With three strikeouts and three hits, including a solo homer, through his first seven batters on Saturday, Nick Neidert was teetering on the edge of a rocky outing.The early adversity helped push the Marlins' No. 3 prospect into a second gear and toward a career night.
With three strikeouts and three hits, including a solo homer, through his first seven batters on Saturday, Nick Neidert was teetering on the edge of a rocky outing.
The early adversity helped push the Marlins' No. 3 prospect into a second gear and toward a career night.
Neidert retired 19 of his final 21 batters and recorded a career-high 13 strikeouts over eight innings, yielding a run on five hits, as Double-A Jacksonville beat Biloxi, 5-1, at MGM Park. It was the third time he's notched double-digit strikeouts this season, fanning 11 over 6 2/3 shutout innings on May 17 and punching out a dozen over six innings 12 days later.
The 2015 second-round pick gave up a two-out single to Brewers No. 5 prospect Lucas Erceg and struck out three in the first. Clint Coulter knocked a leadoff homer to left field in the second that lifted the Shuckers into a 1-1 tie. To Neidert (10-6), it was a one-pitch error, not a game-changing mistake.
"It was a hanging changeup. That's what he's supposed to do with that," the right-hander said. "I just trusted Rodrigo Vigil behind the plate and trusted everyone around me. He called a great game and I just had to throw at his mitt, and we were able to get quick outs and run up the strikeouts tonight."
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Two batters after Coulter's homer, Luis Aviles Jr. lined a one-out single to left. But Neidert got Max McDowell to bounce into an inning-ending double play that flipped the switch.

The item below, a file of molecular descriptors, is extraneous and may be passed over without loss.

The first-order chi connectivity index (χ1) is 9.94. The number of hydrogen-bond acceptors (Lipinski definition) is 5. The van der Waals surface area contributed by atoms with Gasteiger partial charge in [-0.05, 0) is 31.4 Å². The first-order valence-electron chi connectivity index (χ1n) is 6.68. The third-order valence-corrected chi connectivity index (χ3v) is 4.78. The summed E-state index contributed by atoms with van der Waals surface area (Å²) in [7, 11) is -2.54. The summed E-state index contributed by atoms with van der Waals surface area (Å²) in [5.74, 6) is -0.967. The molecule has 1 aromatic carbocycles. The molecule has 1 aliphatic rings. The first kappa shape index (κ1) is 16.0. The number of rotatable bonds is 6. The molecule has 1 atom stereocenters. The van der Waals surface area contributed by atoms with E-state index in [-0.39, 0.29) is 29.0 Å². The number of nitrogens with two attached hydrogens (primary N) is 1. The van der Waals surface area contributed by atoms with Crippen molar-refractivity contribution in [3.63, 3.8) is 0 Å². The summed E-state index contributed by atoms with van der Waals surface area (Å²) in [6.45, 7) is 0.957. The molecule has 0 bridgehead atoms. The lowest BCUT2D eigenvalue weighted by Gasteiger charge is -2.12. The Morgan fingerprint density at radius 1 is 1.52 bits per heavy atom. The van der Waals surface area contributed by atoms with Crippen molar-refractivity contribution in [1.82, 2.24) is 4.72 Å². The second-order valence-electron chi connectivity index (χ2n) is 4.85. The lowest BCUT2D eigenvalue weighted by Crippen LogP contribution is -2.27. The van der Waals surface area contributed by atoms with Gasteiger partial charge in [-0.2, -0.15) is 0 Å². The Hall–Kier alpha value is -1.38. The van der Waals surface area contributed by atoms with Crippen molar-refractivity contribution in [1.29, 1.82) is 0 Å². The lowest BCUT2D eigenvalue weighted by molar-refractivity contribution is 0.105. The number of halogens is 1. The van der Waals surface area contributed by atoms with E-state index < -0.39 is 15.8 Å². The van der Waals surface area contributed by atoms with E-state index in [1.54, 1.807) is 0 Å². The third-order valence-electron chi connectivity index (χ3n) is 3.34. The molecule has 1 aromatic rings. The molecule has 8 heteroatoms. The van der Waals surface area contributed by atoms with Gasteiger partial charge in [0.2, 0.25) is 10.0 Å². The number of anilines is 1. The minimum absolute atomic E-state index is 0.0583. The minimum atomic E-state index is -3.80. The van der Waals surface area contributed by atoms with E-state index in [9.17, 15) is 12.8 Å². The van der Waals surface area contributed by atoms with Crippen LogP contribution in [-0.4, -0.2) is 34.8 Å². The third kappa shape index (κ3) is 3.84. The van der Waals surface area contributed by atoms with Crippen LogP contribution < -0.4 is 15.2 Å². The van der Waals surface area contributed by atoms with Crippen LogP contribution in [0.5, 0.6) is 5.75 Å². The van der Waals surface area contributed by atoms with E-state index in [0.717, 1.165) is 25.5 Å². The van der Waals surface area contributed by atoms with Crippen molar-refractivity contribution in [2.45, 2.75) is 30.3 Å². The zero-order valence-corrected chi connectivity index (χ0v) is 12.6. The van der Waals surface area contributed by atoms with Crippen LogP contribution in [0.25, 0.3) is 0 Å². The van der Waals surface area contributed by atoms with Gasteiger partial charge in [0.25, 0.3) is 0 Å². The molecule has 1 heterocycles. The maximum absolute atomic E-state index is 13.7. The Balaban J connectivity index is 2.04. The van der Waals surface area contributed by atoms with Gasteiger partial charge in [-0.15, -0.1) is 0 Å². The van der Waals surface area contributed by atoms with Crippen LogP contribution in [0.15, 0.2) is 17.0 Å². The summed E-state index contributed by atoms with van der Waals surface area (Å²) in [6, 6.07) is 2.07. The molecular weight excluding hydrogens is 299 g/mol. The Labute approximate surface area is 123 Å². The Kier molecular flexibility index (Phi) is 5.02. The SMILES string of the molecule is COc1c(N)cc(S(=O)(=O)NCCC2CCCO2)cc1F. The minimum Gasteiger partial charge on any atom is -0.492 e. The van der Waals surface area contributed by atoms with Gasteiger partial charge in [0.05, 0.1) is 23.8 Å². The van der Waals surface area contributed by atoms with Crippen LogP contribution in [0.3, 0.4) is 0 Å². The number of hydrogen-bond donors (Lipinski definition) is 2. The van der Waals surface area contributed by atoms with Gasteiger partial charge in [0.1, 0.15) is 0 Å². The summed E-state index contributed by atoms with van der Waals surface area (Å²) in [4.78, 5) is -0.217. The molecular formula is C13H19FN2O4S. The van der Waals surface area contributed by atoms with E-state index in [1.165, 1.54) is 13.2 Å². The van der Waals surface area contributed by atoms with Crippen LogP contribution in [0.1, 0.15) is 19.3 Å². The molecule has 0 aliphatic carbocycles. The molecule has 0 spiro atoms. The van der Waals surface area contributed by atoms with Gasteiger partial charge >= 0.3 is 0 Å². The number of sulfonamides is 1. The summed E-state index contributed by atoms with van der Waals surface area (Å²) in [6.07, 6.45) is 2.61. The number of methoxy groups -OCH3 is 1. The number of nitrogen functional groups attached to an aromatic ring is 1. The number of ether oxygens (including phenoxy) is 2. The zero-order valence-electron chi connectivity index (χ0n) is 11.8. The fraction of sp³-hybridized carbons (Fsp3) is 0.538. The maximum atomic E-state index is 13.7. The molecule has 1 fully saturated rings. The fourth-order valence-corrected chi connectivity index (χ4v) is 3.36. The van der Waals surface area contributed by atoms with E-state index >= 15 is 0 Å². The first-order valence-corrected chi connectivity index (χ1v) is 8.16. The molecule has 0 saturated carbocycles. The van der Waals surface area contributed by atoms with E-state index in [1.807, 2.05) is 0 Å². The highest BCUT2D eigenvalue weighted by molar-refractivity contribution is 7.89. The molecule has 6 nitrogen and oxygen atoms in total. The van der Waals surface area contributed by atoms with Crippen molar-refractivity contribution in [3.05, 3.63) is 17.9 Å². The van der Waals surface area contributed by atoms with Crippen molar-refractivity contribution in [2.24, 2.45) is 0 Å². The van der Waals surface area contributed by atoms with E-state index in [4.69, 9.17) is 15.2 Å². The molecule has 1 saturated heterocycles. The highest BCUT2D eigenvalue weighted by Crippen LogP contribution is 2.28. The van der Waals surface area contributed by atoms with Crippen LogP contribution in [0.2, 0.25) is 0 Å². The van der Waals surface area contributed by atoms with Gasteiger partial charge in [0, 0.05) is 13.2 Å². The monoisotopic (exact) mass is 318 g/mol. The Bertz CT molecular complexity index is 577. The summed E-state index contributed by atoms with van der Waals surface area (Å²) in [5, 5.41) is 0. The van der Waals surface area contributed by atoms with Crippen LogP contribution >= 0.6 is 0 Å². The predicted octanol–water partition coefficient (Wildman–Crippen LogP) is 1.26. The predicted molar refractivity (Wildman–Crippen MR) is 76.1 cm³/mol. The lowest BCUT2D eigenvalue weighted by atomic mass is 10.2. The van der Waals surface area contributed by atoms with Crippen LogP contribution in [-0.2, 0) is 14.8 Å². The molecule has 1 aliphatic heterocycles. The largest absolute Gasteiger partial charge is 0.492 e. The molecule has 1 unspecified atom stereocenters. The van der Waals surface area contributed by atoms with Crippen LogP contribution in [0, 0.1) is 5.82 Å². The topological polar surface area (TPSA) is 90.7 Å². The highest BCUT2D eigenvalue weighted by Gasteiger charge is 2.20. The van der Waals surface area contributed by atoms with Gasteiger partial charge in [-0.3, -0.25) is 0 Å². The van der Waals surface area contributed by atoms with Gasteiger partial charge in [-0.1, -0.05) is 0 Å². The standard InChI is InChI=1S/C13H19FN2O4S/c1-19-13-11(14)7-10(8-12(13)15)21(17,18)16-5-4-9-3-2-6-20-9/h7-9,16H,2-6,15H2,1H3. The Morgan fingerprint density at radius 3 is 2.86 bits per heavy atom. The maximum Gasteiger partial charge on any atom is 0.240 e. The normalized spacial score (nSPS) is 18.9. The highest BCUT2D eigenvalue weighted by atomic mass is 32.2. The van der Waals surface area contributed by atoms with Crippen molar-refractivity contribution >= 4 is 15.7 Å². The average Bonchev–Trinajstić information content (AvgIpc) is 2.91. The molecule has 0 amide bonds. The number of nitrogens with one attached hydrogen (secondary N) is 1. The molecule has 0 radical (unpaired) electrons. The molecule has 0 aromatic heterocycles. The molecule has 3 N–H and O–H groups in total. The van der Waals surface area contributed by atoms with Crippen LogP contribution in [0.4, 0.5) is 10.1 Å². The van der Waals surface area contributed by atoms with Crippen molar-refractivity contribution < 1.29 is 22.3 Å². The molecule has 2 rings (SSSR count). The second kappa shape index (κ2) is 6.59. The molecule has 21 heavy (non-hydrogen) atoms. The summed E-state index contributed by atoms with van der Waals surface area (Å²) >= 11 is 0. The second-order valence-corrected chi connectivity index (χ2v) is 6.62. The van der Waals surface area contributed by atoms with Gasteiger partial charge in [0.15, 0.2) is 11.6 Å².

"Getting that really changed the momentum for us," he said. "Both up at the plate and in the field, guys were making great plays behind me, which really helps as a pitcher. It was great to be able to trust them as they continued to swing the sticks and back me up."
Neidert picked up steam, retiring the next 14 batters, including striking out the side in the sixth and the first two batters in the seventh. After he gave up his fourth hit of the night, a double to left to Coulter, the Atlanta native caught Brewers No. 20 prospect Trent Grisham looking at strike three to end the frame. In the eighth, he gave up a two-out single to Blake Allemand but made Brewers No. 3 prospect Corey Ray his 13th strikeout victim.
Neidert has had success against the Southern League MVP candidate, who's 0-for-12 with nine strikeouts against him.
"He's a great player, an all-around toolsy guy," the hurler said. "I got to talk to him during the All-Star Game and he's got a great head on his shoulders and a really bright future ahead of him. It's nice to go toe-to-toe with great competition. It definitely raises me a bit when you're up against a high-profile guy."
Neidert is about a month away from closing out his first full season with the Marlins, who acquired him last December along with shortstop Christopher Torres, right-hander Robert Dugger and $1 million in international slot money for All-Star infielder Dee Gordon. While there's been a bit of a learning curve, Neidert said he's been encouraged by the organization's change in direction and its young core.
"It's a new regime change, but it's been a lot of fun learning like everyone else," he said. "I know every single person here is working as hard as they can to make themselves better. It'll be fun the next few years watching everything develop and I hope I can be in a Marlins uniform in a few years once all this talent comes around."
Justin Twine staked Neidert to an early lead with a solo homer in the first and Vigil backed his batterymate with a blast in the ninth.
Nathan Brown is a contributor to MiLB.com. Follow him on Twitter @NathanBrownNYC.